Media Intelligence and the Upfront Brain Drain

Smart money. Something we all want to think we are. Who doesn’t want to be associated with smart money, or to be considered smart money? Media Buyers know the power of the term. It has to do with leveraging a slightly bigger stick or appearance of one to make a killing, to get a better deal, to outsmart the competition. Inherent in its meaning is the assumption that there is other money being thrown around with a lower IQ. Dumb Money, or more comparatively, wasted money.

No one likes to waste money, do they? The big media buying firms will tell you that they don’t waste a drop, that every dime of their clients’ cash is well spent. They have charts to prove it. So, who exactly is throwing around all the wasted money?

Of all the deals announced recently in the 2002-03 Network TV upfront, the OMD/Disney deal has gotten the most attention and the most mud thrown at it. Initially, once it was reported, my take was that its wisdom was based primarily on moving sleuth-like, under the radar, at the highest levels of both companies, reinforcing the power of big stick clout wielding its unabashed swagger in the marketplace.



My initial reaction was one of envy. I thought, “wow, nice move.” If one looks at the negative feedback coming from other media buying firm CEOs, their slamming of this landmark deal tries to mask a greater frustration and jealously that their firm hadn’t thought of it.

Smart money depends on the envy of others to reinforce that clever, separate feeling from the pack. It’s that “ha ha, we did it and you didn’t” attitude that makes a media planner need to love this business, if only to keep one’s sense of irony alive.

When a friend later commented about how that deal was the signal of the beginning of the end of OMD’s strategic chops, I didn’t know what he meant. He explained that since the deal, as reported, provides a new amount of flexibility within the 17 or so Disney media family channels for marketers, OMD was in essence relinquishing control of the media planning function to the networks.

While on the surface the OMD/Disney deal appears to be smart money, one must ask right now, ‘who feels the smartest?’ Is it the marketer whose cash was leveraged, the media buying firm or the media company?

After listening to my friend, I couldn’t help but feel that the House of Mickey Mouse had won this round. Mickey goes to the head of the class. For an under performing media company, they pulled one out of their hat. Or did they? And if they did, was it all that difficult? We also now hear that this year the major U.S. television networks found the frenzy for TV so brisk that two of the networks significantly raised their prices right in the midst of the bidding. More smart money? Sure, but for whom? Certainly for the media company and maybe for the agency, though by no means for the marketer.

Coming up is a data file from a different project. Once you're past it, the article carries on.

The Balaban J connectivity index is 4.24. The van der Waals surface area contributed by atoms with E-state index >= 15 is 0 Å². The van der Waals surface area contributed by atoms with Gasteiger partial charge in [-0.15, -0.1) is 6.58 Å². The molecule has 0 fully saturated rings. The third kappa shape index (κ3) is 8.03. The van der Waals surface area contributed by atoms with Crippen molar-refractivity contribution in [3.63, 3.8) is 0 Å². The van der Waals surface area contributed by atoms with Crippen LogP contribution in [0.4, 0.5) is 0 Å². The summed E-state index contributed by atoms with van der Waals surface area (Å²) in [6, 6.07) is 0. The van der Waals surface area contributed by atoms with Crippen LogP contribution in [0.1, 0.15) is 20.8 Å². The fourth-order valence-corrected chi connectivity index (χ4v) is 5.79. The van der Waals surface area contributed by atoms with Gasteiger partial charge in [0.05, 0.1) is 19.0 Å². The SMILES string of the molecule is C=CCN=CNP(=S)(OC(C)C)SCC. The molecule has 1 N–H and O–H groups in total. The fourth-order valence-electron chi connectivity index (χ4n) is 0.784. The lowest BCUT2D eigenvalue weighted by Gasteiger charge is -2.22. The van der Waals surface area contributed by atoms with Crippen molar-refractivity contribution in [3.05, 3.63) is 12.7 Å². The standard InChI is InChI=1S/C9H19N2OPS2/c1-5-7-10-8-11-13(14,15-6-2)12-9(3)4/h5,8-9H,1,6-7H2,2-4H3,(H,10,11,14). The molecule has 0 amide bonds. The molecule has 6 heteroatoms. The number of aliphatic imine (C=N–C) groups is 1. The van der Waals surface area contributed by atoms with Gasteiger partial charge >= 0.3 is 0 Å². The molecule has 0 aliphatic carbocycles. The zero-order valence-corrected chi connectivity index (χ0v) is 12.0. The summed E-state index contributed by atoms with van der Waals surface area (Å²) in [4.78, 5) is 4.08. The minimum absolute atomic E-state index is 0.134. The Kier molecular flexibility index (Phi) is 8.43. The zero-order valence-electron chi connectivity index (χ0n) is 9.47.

If I were a CEO at one of the large marketers who allowed my cash to be leveraged by a big media-buying firm, I would have to wonder whether the media company and media buying agent had done well in other ways, perhaps at my expense.

From the standpoint of the media-buying firm CEO, by offloading most of the planning to the networks I can cut more unnecessary planning staff to increase profits.

As the media company CEO, I’d be dancing in my penthouse office, having weakened if not eliminated any agency media planning interference between the network and the marketer. Getting rid of those pesky agency planners who want to maintain control of the budget, while connecting on a planning level direct with the marketer is good news, indeed.

A few years ago, people used to say that business success required “a laser focus.” At cocktail parties or board meetings the talk was about re-defining what business you’re “really” in. For example, one might say that IBM wasn’t really in the “computer” business, it was in the “business solutions” business. By these standards, a media buying firm would be justified to offload its unnecessary (and unprofitable) planning control to the media properties. After all, they are compensated by their ability to negotiate.

However, intuitively I’ve never bought into that argument. Perhaps because I’m a planner by training I’ve never seen media buying - - however big the stick (budget) may be - - ever represent the key to a marketer’s success.

I was delighted recently to come across a new McKinsey study that measured how companies who’ve managed to “find the strategic sweet spot of moderate diversification… have not only outperformed focused companies 81% of the time but also generated higher total returns to shareholders every year except one since 1985.”

That’s why I have such a problem with the “laser focus” our large buying firms possess, which keeps bringing me back to the observation that the bulk of the 2002-03 upfront may in retrospect represent the largest "wasted" commitment of media dollars in the history of marketing.

Thankfully, not all of it was wasted. As compared to Disney, the Discovery Communications' Discovery Channel and The Learning Channel, Scripps Networks' HGTV, Food Network and D-I-Y, CNN, MTV, Comedy Central and Oxygen also announced very savvy and well packaged integrated deals.

These properties took the “two screen” approach, referring to both ITV as well as TV/Computer integrated solutions. Though I love the challenge of a complex media negotiation, knowing “what to buy” more than “how to buy,” is what makes money smart.

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